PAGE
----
The woman, a member of another church, started with the usual “What’s-it-like-to-be-married-to-a-pastor?” line of inquiry, but then remarked that she didn’t really know her own pastor except for his sermons on Sundays. She imagined it would be different to get to know a pastor in another context such as pastoral care or counseling, rather than just Sundays. But then came the kicker: “I forget that some people really need church.”

Her comment has stuck with me for months. This woman obviously went to church regularly and even served in leadership roles, but didn’t feel like she really needed church. As a ministry leader, I’ve generally assumed people, especially Christ-followers, of course, “need” church. More selfishly, I’ve wanted them to need my church. But this woman’s observation made me question my own beliefs about the nature and purpose of the church, both universal (“capital C”) and local (“little c”), and how those beliefs and practices are reflected back by the people in my sphere of influence.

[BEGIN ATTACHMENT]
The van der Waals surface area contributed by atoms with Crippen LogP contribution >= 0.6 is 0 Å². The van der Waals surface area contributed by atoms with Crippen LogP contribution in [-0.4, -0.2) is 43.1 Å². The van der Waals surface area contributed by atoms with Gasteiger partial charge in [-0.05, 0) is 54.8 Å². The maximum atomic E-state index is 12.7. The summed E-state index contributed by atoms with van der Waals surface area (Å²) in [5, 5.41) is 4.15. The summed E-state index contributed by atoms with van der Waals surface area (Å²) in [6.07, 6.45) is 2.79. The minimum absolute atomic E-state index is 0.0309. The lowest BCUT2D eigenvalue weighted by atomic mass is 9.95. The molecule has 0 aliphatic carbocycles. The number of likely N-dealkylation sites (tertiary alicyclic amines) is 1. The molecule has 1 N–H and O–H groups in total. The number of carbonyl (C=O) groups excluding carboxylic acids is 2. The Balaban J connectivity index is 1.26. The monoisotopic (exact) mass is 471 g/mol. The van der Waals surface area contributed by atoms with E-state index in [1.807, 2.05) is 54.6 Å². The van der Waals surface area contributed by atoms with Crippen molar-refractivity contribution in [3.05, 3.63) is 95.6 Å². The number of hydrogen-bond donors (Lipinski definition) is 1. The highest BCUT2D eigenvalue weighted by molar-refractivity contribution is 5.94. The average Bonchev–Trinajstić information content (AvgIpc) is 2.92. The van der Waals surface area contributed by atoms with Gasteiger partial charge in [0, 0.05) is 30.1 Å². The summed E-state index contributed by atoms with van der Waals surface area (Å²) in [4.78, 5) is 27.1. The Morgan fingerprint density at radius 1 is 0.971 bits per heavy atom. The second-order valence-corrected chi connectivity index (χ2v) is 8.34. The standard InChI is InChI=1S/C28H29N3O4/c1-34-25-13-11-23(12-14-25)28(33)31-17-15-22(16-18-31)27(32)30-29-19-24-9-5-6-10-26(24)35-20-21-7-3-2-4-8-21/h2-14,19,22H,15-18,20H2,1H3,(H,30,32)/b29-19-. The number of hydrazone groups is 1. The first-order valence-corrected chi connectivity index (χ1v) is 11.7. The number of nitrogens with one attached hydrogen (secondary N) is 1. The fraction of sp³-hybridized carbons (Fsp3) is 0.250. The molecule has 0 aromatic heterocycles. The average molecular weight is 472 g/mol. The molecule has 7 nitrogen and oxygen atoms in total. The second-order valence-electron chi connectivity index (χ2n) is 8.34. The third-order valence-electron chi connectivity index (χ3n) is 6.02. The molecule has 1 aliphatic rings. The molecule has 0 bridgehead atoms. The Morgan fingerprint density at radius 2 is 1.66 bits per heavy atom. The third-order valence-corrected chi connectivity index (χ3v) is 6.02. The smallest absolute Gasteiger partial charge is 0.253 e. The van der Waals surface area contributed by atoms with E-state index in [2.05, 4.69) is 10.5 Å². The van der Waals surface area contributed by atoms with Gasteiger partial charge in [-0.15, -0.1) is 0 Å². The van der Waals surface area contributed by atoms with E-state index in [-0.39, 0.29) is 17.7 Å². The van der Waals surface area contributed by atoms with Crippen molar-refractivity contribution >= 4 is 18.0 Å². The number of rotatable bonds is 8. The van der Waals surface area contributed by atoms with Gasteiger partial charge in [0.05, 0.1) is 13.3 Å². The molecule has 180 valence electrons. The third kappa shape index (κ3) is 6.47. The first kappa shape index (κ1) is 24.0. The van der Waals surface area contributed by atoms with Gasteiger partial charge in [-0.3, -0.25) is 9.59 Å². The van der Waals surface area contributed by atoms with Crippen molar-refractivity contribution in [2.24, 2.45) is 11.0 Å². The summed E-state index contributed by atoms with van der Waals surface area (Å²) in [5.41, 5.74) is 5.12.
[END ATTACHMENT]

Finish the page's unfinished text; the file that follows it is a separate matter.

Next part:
“Ecclesiology” is fancy, seminary-speak for the theological doctrine pertaining to the Christian church. It asks questions such as: Who or what is the church? How did the church start? Is it necessary to join a church, and how is this done? What is the authority of the Christian church, and where does that authority originate? What are its primary roles and responsibilities, both in society and to its members? How should the church be governed, and by whom?

Here’s my question: What has happened to ecclesiology in our churches today? As church leaders, what do we truly believe about the Church, and what are we teaching our churches about the Church?

A past president of my seminary alma mater once issued this stern challenge to students at the annual Fall Convocation: “If a person–whether it’s another student, a pastor, or even a professor–if a person does not love the church, accord them no weight.”